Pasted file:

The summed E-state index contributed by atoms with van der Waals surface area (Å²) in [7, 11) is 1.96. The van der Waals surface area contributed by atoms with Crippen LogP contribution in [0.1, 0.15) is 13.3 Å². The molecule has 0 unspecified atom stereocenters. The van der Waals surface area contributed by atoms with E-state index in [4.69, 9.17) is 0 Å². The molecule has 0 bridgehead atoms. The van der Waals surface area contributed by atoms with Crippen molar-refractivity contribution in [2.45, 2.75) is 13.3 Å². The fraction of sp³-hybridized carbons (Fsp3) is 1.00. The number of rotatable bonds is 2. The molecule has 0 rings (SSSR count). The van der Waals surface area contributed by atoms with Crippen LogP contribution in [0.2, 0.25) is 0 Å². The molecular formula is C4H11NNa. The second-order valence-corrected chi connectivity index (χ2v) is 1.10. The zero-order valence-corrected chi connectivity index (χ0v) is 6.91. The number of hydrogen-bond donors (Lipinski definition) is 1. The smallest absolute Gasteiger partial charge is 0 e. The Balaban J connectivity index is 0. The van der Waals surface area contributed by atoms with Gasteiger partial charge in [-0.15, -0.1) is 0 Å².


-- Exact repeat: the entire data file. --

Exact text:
The summed E-state index contributed by atoms with van der Waals surface area (Å²) in [7, 11) is 1.96. The van der Waals surface area contributed by atoms with Crippen LogP contribution in [0.1, 0.15) is 13.3 Å². The molecule has 0 unspecified atom stereocenters. The van der Waals surface area contributed by atoms with E-state index in [4.69, 9.17) is 0 Å². The molecule has 0 bridgehead atoms. The van der Waals surface area contributed by atoms with Crippen molar-refractivity contribution in [2.45, 2.75) is 13.3 Å². The fraction of sp³-hybridized carbons (Fsp3) is 1.00. The number of rotatable bonds is 2. The molecule has 0 rings (SSSR count). The van der Waals surface area contributed by atoms with Crippen LogP contribution in [0.2, 0.25) is 0 Å². The molecular formula is C4H11NNa. The second-order valence-corrected chi connectivity index (χ2v) is 1.10. The zero-order valence-corrected chi connectivity index (χ0v) is 6.91. The number of hydrogen-bond donors (Lipinski definition) is 1. The smallest absolute Gasteiger partial charge is 0 e. The Balaban J connectivity index is 0. The van der Waals surface area contributed by atoms with Gasteiger partial charge in [-0.15, -0.1) is 0 Å².